Protesters in Belarus gather to call for Alexander Lukashenko to step down as president

An estimated 200,000 protesters gathered in the heart of the capital of Belarus on Sunday contesting the continuation of President Alexander Lukashenko’s rule, as calls for the authoritarian leader to step down grow after a dispute election earlier this month.

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Critics of Mr. Lukashenko, who has rule the landlocked former Soviet republic for more than 25 years, have accused him of creating tension in the streets in an effort to distract from the ongoing political crisis.

Video Sunday showed the embattled president stepping off of a helicopter that he reportedly flew over the crowds in Minsk for hours. He was wearing a bulletproof vest and held a rifle as he arrived back at the Palace of Independence — a sign he could be digging in for an outright confrontation.

The protesters dispersed in the evening amid rain, and there were no immediate reports of arrests, The Associated Press reported. Earlier this month, some 7,000 people were arrested at protests, many of them badly beaten with clubs or wounded by rubber bullets, violence that only caused public outrage to swell.

The Trump administration has stepped up its support of the ongoing protests and calls for “the aspirations of the Belarusian people to choose their leaders and to choose their own path, free from external intervention.”

In a statement last week, the State Department said it remains “deeply concerned by serious flaws in the August 9 presidential election in Belarus and strongly condemn the violence carried out against peaceful protesters and journalists, the arrest of opposition candidates and peaceful protesters, the blockage of Belarus‘ internet service, and the abuse of detainees.”

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Deputy Secretary of State Stephen E. Biegun, the nation’s second highest-ranking diplomat, left Sunday for a European trip including stops in to Lithuania, Russia, Ukraine and Austria this week. While arms control and Russian-U.S. relations are a prime focus of the trip, Mr. Biegun is expected to hold face-to-face talks with officials on the expanding political crisis in Belarus and the fate of Mr. Lukashenko.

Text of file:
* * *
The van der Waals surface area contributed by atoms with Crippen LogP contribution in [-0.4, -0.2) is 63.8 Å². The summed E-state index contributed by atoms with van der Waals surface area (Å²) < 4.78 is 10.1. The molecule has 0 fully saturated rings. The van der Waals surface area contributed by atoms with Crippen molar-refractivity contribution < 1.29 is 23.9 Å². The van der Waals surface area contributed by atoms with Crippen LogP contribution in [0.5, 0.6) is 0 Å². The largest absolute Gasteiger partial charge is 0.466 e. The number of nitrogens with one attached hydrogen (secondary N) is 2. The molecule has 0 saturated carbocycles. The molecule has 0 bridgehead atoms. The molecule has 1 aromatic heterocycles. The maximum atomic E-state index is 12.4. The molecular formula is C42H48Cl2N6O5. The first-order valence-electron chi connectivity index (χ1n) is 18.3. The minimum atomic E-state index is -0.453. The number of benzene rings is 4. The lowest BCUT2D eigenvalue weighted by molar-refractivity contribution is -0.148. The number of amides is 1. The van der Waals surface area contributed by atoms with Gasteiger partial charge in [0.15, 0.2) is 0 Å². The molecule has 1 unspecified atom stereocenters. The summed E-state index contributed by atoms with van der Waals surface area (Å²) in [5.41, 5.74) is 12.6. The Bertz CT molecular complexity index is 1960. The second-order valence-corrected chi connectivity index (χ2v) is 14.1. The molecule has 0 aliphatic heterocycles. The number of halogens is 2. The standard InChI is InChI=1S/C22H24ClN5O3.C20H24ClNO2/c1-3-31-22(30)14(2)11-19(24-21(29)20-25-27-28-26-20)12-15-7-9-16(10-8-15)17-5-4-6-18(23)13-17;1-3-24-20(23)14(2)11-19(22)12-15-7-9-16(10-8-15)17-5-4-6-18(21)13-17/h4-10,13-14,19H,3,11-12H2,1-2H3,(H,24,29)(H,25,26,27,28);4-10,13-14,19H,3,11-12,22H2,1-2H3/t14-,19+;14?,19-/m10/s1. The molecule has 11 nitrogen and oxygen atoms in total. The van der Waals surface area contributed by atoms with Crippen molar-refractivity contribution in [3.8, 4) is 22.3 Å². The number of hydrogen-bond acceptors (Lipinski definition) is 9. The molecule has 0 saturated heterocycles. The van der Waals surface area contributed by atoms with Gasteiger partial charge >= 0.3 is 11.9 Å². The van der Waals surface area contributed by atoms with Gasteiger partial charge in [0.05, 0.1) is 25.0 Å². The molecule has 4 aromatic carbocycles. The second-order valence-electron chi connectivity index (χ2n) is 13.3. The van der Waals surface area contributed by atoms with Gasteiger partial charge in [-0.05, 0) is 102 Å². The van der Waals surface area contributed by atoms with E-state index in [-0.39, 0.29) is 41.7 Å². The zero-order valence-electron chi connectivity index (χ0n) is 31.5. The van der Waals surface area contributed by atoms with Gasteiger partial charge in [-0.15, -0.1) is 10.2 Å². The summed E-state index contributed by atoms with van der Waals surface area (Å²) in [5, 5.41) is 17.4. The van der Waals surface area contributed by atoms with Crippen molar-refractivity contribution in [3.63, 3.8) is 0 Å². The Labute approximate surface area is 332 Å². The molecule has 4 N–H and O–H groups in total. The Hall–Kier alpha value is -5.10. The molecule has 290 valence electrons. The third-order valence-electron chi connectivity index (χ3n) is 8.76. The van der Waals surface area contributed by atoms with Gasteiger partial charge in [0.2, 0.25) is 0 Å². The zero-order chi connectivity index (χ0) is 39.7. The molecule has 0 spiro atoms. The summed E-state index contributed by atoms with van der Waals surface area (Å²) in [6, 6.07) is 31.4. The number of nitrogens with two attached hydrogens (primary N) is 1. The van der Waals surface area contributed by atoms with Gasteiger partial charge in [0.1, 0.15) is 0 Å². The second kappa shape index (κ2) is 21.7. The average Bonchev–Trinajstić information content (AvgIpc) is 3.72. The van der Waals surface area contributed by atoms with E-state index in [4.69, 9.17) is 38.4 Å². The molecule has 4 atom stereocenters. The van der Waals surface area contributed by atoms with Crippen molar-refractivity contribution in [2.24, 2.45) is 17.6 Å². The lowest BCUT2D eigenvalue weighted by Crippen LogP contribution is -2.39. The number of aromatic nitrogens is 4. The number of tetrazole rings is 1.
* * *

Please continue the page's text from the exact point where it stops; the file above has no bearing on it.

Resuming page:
The State Department said Sunday that Mr. Biegun would participate in talks on “a range of regional and international issues” during the first leg of his trip. In Vienna, the department said he would consult with other members of the Organization for Security and Cooperation in Europe on “regional security and human rights.”

More than 100,000 protesters met in Minsk on Sunday and took over 17 acres in the massive Independence Square, marking an unprecedented gathering for Belarus, which is home to 9.5 million people, and is a sign that government efforts to intimidate the opposition were falling short..

Protests erupted after Mr. Lukashenko was handed a sixth term in office when election officials announced he had received over 80% of the vote, an outcome the opposition rejects as fraudulent.

The results have also been disputed by the European Union, which has not recognized Mr. Lukashenko as the victor. Russia, which has had an off-again, on-again relations with Mr. Lukashenko, last week pointed out discrepancies with the outcome of the election as a Kremlin spokesperson said “the election was not ideal. Of course not.”

The 65-year-old Lukashenko, who was first elected to office in 1994, has consistently blamed Western interference for the unrest. He has said that the U.S. has been responsible for the demonstrations and accused NATO of beefing up its troop presence in Poland and Lithuania to intimidate Belarus.

“We are seeing a serious movement of NATO forces in the immediate vicinity of our borders in the territories of Poland and Lithuania,” Mr. Lukashenko claimed Saturday. He directed the Ministry of Defense to “take the strictest measures to defend the territorial integrity of our country.”

NATO press secretary Oana Lungescu said Sunday that “any claims about a NATO buildup on the border with Belarus are baseless.”

“As we have already made clear, NATO poses no threat to Belarus or any other country and has no military buildup in the region. Our posture is strictly defensive,” she said.

Mr. Lukashenko has also dismissed all opposition to his reign throughout his time in office as well as the country’s declining economy. But the reaction to the vote earlier this month presents perhaps the gravest challenge to his authority yet.

Belarus has changed,” protester Slava Chirkov told the AP. “Lukashenko has been able to unify everybody, from workers to intelligentsia, in the demand for change.”

Mr. Chirkov attended the protest with his family, who held up a sign that said, “Lukashenko, your milk has gone sour,” pointing to the president’s former job as the director of a Soviet-era collective farm.

Mr. Lukashenko’s main election challenger, Sviatlana Tsikhanouskaya, fled to Lithuania the day after the election. Several other possible challengers also left the country prior to the election.

— This article was based in part on wire service reports.

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